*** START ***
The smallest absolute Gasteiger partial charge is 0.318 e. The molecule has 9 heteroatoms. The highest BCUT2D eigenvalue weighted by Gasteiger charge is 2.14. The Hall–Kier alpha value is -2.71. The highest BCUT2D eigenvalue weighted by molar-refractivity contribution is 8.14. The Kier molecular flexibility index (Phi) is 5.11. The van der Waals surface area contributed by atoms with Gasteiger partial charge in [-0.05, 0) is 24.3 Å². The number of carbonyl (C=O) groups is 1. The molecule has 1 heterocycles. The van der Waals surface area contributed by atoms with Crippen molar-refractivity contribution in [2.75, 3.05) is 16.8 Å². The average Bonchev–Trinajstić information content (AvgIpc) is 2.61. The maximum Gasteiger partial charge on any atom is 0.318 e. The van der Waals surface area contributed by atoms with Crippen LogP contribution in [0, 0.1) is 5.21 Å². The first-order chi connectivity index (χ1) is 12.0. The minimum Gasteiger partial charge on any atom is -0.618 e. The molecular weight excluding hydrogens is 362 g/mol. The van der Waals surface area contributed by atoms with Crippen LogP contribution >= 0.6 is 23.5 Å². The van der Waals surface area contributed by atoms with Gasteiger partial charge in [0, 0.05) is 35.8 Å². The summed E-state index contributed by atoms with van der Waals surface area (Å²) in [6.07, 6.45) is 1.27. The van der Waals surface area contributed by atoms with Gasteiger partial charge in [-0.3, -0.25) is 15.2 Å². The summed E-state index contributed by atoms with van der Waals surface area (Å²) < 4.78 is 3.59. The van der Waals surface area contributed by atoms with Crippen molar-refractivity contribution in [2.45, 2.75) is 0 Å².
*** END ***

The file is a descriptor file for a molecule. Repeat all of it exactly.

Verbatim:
The smallest absolute Gasteiger partial charge is 0.318 e. The molecule has 9 heteroatoms. The highest BCUT2D eigenvalue weighted by Gasteiger charge is 2.14. The Hall–Kier alpha value is -2.71. The highest BCUT2D eigenvalue weighted by molar-refractivity contribution is 8.14. The Kier molecular flexibility index (Phi) is 5.11. The van der Waals surface area contributed by atoms with Gasteiger partial charge in [-0.05, 0) is 24.3 Å². The number of carbonyl (C=O) groups is 1. The molecule has 1 heterocycles. The van der Waals surface area contributed by atoms with Crippen molar-refractivity contribution in [2.75, 3.05) is 16.8 Å². The average Bonchev–Trinajstić information content (AvgIpc) is 2.61. The maximum Gasteiger partial charge on any atom is 0.318 e. The van der Waals surface area contributed by atoms with Crippen LogP contribution in [0, 0.1) is 5.21 Å². The first-order chi connectivity index (χ1) is 12.0. The minimum Gasteiger partial charge on any atom is -0.618 e. The molecular weight excluding hydrogens is 362 g/mol. The van der Waals surface area contributed by atoms with Crippen LogP contribution >= 0.6 is 23.5 Å². The van der Waals surface area contributed by atoms with Gasteiger partial charge in [0, 0.05) is 35.8 Å². The summed E-state index contributed by atoms with van der Waals surface area (Å²) in [6.07, 6.45) is 1.27. The van der Waals surface area contributed by atoms with Gasteiger partial charge in [-0.3, -0.25) is 15.2 Å². The summed E-state index contributed by atoms with van der Waals surface area (Å²) < 4.78 is 3.59. The van der Waals surface area contributed by atoms with Crippen molar-refractivity contribution in [2.45, 2.75) is 0 Å².